I. An Isthmus Separating The Mediterranean And Red Seas

An Isthmus Separating The Mediterranean And Red Seas, and connecting the continents of Asia and Africa. From the most northerly part of the gulf of Suez in the Red sea to the gulf of Pelusium or Tineh in the Mediterranean the distance is a little more than 72 m.; on the line of the Suez canal it is about 100 m. The surface has a general elevation of only 5 to 8 ft. above the adjoining seas, but there are several rideres of from 20 to 65 ft., and a few depressions, lakes, and salt marshes which have become lakes since the construction of the canal. With the exception of places that have been made fertile by irrigation, it is a barren, sandy desert, uninhabited. Fresh water is found in but a few places. The surface soil is generally sand and gravel, underlaid with sandstone and varieties of limestone and conglomerate containing fossil remains and shells. It is probable that the whole isthmus was once under water, and that the Mediterranean and the Red sea were connected. Since the opening of the canal the climate has undergone a considerable amelioration, the temperature having become lower in summer and higher in winter.

The change is attributed to the infiltration of water from the canal, and to the vegetation which has sprung up along its banks. (See Canal).

II. A Gulf Forming The N. W. Arm Of The Red Sea

A Gulf Forming The N. W. Arm Of The Red Sea, lying between Egypt and the Sinai peninsula. It is about 180 m. long, and has an average breadth of 20 m. In ancient times it was called the Heroopolite gulf. The Israelites are supposed to have crossed the Red sea on their exodus from Egypt a few miles below the head of the gulf. (See Exodus, and Red Sea).

III. A Town Of Egypt

A Town Of Egypt, at the head of the gulf of Suez, 77 m. E. of Cairo; lat. 29° 57' 30" N., Ion. 32° 35' E.; pop. in 1872, 13,500, of whom 2,400 were foreigners. The old town is walled on the three landward sides, but open toward the sea. It stands on the border of a sandy plain where rain seldom falls, and previous to the opening of the fresh-water canal from the Nile in 1863 it depended for water on supplies brought from a distance. Suez was a mere fishing village until the building of the railway from Cairo, when it began to increase in size and importance; and the construction of the Suez canal, with its quays, docks, and other works, soon made it a large and busy place. The new quays and harbors, with the railway station and dry dock, are about 2 m. S. of the town, with which they are connected by railway. Among the principal buildings at Suez are the storehouses of the Peninsula and Oriental steamship company and of the messageries maritimes, the water works which supply the town from the fresh-water canal, the English hospital, and the chalet of the khedive on the heights overlooking the town and harbor. Suez is connected by railway with Cairo and Alexandria, but derives its principal importance from the Suez canal, of which it is the southern terminus.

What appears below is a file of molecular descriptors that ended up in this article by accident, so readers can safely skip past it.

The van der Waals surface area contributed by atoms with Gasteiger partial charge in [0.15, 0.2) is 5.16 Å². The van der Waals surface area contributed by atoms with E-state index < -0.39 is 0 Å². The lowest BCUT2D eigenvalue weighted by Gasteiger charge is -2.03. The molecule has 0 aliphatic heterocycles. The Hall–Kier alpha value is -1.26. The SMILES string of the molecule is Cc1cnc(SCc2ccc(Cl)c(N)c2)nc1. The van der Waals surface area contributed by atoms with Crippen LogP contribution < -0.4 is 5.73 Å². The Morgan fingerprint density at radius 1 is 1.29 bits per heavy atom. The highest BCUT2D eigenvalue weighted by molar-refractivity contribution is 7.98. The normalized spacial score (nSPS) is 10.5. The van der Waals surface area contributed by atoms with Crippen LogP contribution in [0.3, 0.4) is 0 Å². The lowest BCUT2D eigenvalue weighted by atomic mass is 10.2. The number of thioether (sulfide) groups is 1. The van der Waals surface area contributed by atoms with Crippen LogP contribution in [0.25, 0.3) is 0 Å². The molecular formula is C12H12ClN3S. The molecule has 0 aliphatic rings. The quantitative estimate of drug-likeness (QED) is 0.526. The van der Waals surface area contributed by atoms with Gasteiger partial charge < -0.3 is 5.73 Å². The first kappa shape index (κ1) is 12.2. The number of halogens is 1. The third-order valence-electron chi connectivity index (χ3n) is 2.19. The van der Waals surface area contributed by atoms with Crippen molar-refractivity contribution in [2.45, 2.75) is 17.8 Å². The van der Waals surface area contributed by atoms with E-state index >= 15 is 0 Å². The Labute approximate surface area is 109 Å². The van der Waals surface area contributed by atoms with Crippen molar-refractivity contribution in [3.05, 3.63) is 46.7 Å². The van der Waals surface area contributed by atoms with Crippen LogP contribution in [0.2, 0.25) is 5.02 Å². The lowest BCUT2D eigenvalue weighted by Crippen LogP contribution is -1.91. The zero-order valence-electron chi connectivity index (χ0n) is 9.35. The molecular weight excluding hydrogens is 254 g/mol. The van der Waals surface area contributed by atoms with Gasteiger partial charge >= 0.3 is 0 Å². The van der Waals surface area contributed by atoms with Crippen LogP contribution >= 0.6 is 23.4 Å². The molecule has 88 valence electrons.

From the opening of the canal in November, 1869, to Dec. 31, 1874, 4,781 vessels, of 6,643,368 total tonnage, had passed through, of which 2,588 entered from the Mediterranean and 2,193 from the Red sea. Of the whole number, 3,286 were British, 394 French, 281 Austrian, 235 Italian, 121 Ottoman, 109 Dutch, 85 Egyptian, 83 German, 61 Spanish, and the remainder of other nationalities, only 8 being American. The number of passengers during the same period was 278,-231, including 34,197 Moslem pilgrims and many troops of various nations. The total amount of tolls received during this time was 77,728,838 francs. In 1874, 1,264 vessels, of 2,421,803 gross tonnage, passed through the canal, of which 679 entered from the Mediterranean and 585 from the Red sea. The total receipts for tolls in 1874 were 24,748,900 francs. In November, 1875, all the.shares of the Suez canal stock belonging to the khedive of Egypt, 177 out of 400, were purchased by the British government for £4,000,000. See Lettres et documents pour servir a l'hitetoire du canal de Suez, by Ferdinand de Lesseps (Paris, 1875). - Suez occupies probably the site of the ancient Clysma, the Kolzum of the Arabs. In the 8th century, after the destruction of the canal connecting with the Nile, it fell into decay.

In the beginning of the 16th century it became a naval depot for the Turkish fleet in the Red sea, but soon lost its importance again with the decline of navigation in that sea in consequence of the discovery of the route to India by the capo of Good Hope.